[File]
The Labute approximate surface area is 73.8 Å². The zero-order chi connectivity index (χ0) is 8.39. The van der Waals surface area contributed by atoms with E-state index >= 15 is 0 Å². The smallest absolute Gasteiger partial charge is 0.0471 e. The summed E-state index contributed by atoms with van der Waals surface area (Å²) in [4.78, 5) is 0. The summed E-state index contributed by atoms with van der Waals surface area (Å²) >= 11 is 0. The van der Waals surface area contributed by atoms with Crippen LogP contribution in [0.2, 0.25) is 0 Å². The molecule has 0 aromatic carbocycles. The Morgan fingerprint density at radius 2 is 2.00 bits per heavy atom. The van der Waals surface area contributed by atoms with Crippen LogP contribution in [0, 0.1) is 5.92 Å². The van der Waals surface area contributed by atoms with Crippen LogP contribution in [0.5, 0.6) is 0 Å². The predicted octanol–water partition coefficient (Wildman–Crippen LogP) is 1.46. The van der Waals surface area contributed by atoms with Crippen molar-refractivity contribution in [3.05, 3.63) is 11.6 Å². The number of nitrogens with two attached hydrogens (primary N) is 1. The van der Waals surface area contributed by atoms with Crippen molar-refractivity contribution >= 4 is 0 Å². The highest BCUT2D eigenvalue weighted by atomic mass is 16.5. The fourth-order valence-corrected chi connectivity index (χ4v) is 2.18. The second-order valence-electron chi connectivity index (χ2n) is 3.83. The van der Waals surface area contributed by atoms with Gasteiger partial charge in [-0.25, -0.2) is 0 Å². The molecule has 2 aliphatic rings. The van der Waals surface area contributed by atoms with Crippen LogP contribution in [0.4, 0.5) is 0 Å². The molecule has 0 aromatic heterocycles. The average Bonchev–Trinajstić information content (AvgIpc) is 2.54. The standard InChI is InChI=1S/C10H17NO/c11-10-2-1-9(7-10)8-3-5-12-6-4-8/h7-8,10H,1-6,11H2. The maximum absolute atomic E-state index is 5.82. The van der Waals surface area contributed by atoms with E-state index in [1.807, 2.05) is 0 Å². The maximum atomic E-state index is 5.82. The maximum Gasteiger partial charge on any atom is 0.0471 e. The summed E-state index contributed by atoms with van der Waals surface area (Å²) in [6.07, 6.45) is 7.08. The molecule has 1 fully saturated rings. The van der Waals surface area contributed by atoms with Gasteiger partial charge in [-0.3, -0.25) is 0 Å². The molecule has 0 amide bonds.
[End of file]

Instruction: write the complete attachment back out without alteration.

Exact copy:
The Labute approximate surface area is 73.8 Å². The zero-order chi connectivity index (χ0) is 8.39. The van der Waals surface area contributed by atoms with E-state index >= 15 is 0 Å². The smallest absolute Gasteiger partial charge is 0.0471 e. The summed E-state index contributed by atoms with van der Waals surface area (Å²) in [4.78, 5) is 0. The summed E-state index contributed by atoms with van der Waals surface area (Å²) >= 11 is 0. The van der Waals surface area contributed by atoms with Crippen LogP contribution in [0.2, 0.25) is 0 Å². The molecule has 0 aromatic carbocycles. The Morgan fingerprint density at radius 2 is 2.00 bits per heavy atom. The van der Waals surface area contributed by atoms with Crippen LogP contribution in [0, 0.1) is 5.92 Å². The van der Waals surface area contributed by atoms with Crippen LogP contribution in [0.5, 0.6) is 0 Å². The predicted octanol–water partition coefficient (Wildman–Crippen LogP) is 1.46. The van der Waals surface area contributed by atoms with Crippen molar-refractivity contribution in [3.05, 3.63) is 11.6 Å². The number of nitrogens with two attached hydrogens (primary N) is 1. The van der Waals surface area contributed by atoms with Crippen molar-refractivity contribution >= 4 is 0 Å². The highest BCUT2D eigenvalue weighted by atomic mass is 16.5. The fourth-order valence-corrected chi connectivity index (χ4v) is 2.18. The second-order valence-electron chi connectivity index (χ2n) is 3.83. The van der Waals surface area contributed by atoms with Gasteiger partial charge in [-0.25, -0.2) is 0 Å². The molecule has 2 aliphatic rings. The van der Waals surface area contributed by atoms with Crippen LogP contribution in [0.4, 0.5) is 0 Å². The molecule has 0 aromatic heterocycles. The average Bonchev–Trinajstić information content (AvgIpc) is 2.54. The standard InChI is InChI=1S/C10H17NO/c11-10-2-1-9(7-10)8-3-5-12-6-4-8/h7-8,10H,1-6,11H2. The maximum absolute atomic E-state index is 5.82. The van der Waals surface area contributed by atoms with E-state index in [1.807, 2.05) is 0 Å². The maximum atomic E-state index is 5.82. The maximum Gasteiger partial charge on any atom is 0.0471 e. The summed E-state index contributed by atoms with van der Waals surface area (Å²) in [6.07, 6.45) is 7.08. The molecule has 1 fully saturated rings. The van der Waals surface area contributed by atoms with Gasteiger partial charge in [-0.3, -0.25) is 0 Å². The molecule has 0 amide bonds.